If we remove our engineering, stores, hygiene and the palletising and airlock staff of our chilled coding department from our calculations the changes to our mean pay gap is significant, with our adjusted median pay gap being 0%

Quartiles

With regards to the lower and middle-lower quartiles all the members of staff within these quartiles are on the same rate of pay, with the exception of five males, who are all on a slightly lower rate due to being apprentice engineers and fall into the lower quartile.  Half of the males in the middle-upper quartile and 88% of the males in the upper quartile are employed in engineering, stores, hygiene and the palletising and airlock staff of our chilled coding department,

Bonus

In April 2021, the company issued eligible staff with a £100 bonus to thank them for working during the Coronavirus Pandemic.  The criteria staff had to meet were as follows:

  • Have worked for the company for more than one month.
  • Have continued to attend work during the pandemic (periods of self-isolation do not count).
  • There have been no concerns raised regarding attendance, attitude, or behaviour during the pandemic.

 66% of females and 62% of males met this criteria, and the mean and median bonus gap was 0%

Our Progress and Closing the Gap Further

As noted, the issues within our Gender Pay Gap are due to our engineering, stores, hygiene and the palletising and airlock staff of our chilled coding department.  During the snapshot period (6th April 2020 to 5th April 2021), 593 engineers applied for a position with us, of which only four were female.  For the position of Engineering Manager and Engineering Team Leader we had 88 males apply and no females.  For the position of Electrical Shift Maintenance Engineer 238 candidates applied of which one was female.  She was not selected as her background was in electronics which did not meet the skillset requirement for the role.  For the position of Mechanical Shift Maintenance Engineer 208 people applied.  One was female.  She was interviewed and was offered the position; however, she chose to accept another job with an Oil and Gas company. With regards to our engineering apprenticeship 2020 intake, we had 61 candidates apply, 59 were male and two were female.  Both females were invited to take part in the second stage of the selection process, which involves completing a numerical and comprehension test online.  Neither of them completed the tests and therefore did not progress to the next stage.   The split between male and female applicants mirrors that of previous years.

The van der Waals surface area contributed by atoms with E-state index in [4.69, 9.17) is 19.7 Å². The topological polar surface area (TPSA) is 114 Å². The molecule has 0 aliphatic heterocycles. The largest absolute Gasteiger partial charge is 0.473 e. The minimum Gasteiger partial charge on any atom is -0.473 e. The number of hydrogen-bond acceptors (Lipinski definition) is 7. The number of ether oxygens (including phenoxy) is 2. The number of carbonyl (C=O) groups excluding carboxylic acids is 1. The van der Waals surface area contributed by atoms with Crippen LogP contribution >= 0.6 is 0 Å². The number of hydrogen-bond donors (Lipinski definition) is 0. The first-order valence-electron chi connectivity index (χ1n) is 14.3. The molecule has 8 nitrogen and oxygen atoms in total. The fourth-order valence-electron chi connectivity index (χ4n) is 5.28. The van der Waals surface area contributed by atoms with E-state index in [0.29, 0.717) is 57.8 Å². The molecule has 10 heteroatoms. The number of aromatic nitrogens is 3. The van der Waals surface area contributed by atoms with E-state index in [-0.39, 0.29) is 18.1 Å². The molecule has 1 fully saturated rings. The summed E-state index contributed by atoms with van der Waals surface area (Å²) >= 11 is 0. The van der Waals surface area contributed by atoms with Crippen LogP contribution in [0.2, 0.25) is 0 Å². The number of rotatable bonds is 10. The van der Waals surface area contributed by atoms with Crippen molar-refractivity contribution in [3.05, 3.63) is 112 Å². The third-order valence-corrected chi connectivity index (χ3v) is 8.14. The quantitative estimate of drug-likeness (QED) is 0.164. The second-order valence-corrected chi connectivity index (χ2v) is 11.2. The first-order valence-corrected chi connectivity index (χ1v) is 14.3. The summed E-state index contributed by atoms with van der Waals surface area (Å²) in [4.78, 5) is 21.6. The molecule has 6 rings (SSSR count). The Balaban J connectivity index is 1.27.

With regards to Stores, Hygiene and Chilled Coding palletising and airlock positions, we advertise these internally and externally.  Unfortunately, there have been no female applicants for these positions.

Progression opportunities continue to be at the forefront of our recruitment.  We firmly believe that providing employees with the chance to apply for roles that match their interests, is extremely important to both the employee and the Company.  We provide extensive training to aid staff development, and to provide opportunities to those who might not currently have the necessary skills, experience, or qualifications but have a desire to progress in that area.  With regards to external candidates, we use a variety of recruitment methods such, attending careers fairs; advertising on our company website and social media sites, across job boards such as Indeed and Glassdoor, in newspapers and on the radio; and we use approved recruitment agencies.  The same screening process is applied to all applications, candidates participate in the same selection process, and we employ the candidate most suitable for the role. 2021 was a particularly challenging year due to the Coronavirus Pandemic, however, we continued to recruit using the same methods, allowing all interested candidates to apply, and be screened using a fair selection process.  

Approval for this statement

This statement was approved by the Board of Directors on 1st April 2022.

A PDF version of the report can be downloaded here.

Back to Our Values